Currently on view at: Getty Villa, Gallery 103, Athenian Vases
Fragmentary Attic Skyphos in Six's Technique
Athens, Greece (Place Created)
about 510–500 B.C.
15.8 cm (6 1/4 in.)
Gift of Lynda and Max Palevsky
On this preserved section of recomposed fragments of a large drinking cup-or skyphos--a man balances himself on his right foot as he lifts his left leg and drinks from a large white cup. Individual figures in amusing poses were often used to decorate red-figured drinking cups destined for use in the symposion. But rather than leaving the background in red clay according to the red-figure tradition, the red figure on this
This cup offers an example of Six's Technique, named after Dutch scholar Jan Six, who first studied it. It features white, red, and orange designs painted atop of a black-gloss ground, and often includes delicately incised silhouette. The technique was invented around the same time as the
Painting on Vases in Ancient Greece (March 20 to April 22, 1979)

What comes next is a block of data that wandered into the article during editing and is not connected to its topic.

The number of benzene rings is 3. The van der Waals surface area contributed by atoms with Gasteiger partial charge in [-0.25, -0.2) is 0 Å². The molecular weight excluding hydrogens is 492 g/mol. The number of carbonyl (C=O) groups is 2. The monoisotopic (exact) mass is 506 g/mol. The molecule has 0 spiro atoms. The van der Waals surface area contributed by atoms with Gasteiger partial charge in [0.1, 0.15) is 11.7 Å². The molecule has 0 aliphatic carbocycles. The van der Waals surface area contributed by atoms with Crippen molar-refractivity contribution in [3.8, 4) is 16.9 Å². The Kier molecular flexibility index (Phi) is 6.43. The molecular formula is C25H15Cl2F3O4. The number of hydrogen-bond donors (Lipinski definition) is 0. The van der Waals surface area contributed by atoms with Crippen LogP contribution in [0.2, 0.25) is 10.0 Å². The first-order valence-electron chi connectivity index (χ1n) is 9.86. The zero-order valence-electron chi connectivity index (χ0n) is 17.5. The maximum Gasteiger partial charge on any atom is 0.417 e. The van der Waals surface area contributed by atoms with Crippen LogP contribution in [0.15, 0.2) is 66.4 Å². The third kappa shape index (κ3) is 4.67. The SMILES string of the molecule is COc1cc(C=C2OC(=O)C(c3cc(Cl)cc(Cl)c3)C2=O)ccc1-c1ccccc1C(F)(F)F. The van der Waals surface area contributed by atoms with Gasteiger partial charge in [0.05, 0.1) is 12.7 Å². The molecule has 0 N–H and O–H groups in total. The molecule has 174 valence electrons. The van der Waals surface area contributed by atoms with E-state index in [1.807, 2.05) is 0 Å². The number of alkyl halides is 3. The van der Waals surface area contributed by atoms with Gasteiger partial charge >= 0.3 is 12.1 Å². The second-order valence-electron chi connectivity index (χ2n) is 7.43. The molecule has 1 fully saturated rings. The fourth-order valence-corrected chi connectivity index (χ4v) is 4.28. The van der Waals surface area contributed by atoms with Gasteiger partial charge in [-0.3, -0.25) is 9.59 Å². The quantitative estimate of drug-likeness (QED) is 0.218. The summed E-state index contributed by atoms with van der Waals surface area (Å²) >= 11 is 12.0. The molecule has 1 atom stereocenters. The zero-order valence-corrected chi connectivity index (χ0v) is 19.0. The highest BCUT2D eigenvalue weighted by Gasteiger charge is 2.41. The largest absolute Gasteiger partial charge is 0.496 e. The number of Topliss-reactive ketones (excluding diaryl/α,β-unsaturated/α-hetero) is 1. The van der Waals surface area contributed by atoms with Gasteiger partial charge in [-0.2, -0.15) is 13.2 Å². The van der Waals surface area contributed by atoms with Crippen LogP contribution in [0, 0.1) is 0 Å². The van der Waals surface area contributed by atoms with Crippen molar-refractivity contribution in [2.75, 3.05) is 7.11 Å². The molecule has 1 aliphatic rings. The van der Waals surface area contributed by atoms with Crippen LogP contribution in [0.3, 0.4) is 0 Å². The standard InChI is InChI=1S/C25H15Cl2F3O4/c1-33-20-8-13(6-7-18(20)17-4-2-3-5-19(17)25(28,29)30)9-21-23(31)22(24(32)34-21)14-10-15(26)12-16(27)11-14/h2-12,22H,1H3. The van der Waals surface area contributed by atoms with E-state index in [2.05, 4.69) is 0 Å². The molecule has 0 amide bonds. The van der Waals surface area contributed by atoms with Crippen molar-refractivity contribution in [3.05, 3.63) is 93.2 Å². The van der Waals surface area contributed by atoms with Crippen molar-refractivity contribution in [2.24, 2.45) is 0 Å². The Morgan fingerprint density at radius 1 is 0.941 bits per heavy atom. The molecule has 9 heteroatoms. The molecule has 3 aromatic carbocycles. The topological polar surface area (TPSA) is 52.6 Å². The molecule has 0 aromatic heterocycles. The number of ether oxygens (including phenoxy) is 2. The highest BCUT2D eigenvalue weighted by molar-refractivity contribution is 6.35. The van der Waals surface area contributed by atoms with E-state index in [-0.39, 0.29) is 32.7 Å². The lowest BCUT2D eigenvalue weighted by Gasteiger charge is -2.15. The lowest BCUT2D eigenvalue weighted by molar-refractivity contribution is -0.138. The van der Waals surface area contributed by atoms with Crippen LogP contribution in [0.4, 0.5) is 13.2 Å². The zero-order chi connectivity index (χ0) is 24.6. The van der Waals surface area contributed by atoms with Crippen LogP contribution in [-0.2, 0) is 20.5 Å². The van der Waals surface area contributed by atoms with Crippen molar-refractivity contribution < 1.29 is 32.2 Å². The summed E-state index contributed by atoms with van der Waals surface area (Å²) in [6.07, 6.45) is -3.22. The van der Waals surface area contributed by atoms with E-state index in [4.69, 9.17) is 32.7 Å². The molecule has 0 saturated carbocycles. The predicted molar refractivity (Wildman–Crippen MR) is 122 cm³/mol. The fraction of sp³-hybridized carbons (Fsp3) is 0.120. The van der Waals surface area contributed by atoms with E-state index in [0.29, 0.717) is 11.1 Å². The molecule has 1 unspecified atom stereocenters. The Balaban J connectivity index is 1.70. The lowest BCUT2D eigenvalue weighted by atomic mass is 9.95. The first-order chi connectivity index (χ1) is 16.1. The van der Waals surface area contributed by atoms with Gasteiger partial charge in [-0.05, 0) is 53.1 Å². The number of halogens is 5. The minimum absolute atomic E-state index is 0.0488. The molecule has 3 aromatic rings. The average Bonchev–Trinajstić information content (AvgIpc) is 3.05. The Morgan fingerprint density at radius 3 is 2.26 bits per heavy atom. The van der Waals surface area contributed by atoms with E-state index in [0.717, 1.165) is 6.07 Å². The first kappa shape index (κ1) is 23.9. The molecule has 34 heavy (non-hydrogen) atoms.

- Laband Gallery, Loyola Marymount University (Los Angeles), March 20 to April 22, 1979
The Colors of Clay: Special Techniques in Athenian Vases (June 8 to September 4, 2006)
- The J. Paul Getty Museum at the Getty Villa (Malibu), June 8 to September 4, 2006
Borgers, Olaf.The Theseus Painter: Style, Shapes and Iconography. Vol. 16, (Amsterdam : Allard Pierson Series, 2004), cat. no. N65; nn.166, 639.
Cohen, Beth. "The Colors of Clay: Combining Special Techniques on Athenian Vases." In Papers on Special Techniques on Athenian Vases. Edited by K. Lapatin (Los Angeles: Getty Publications, 2008), p.7.
Oakley, John H. The Greek Vase: Art of the Storyteller (Los Angeles: The J. Paul Getty Museum, 2013), p. 143, fig. 6.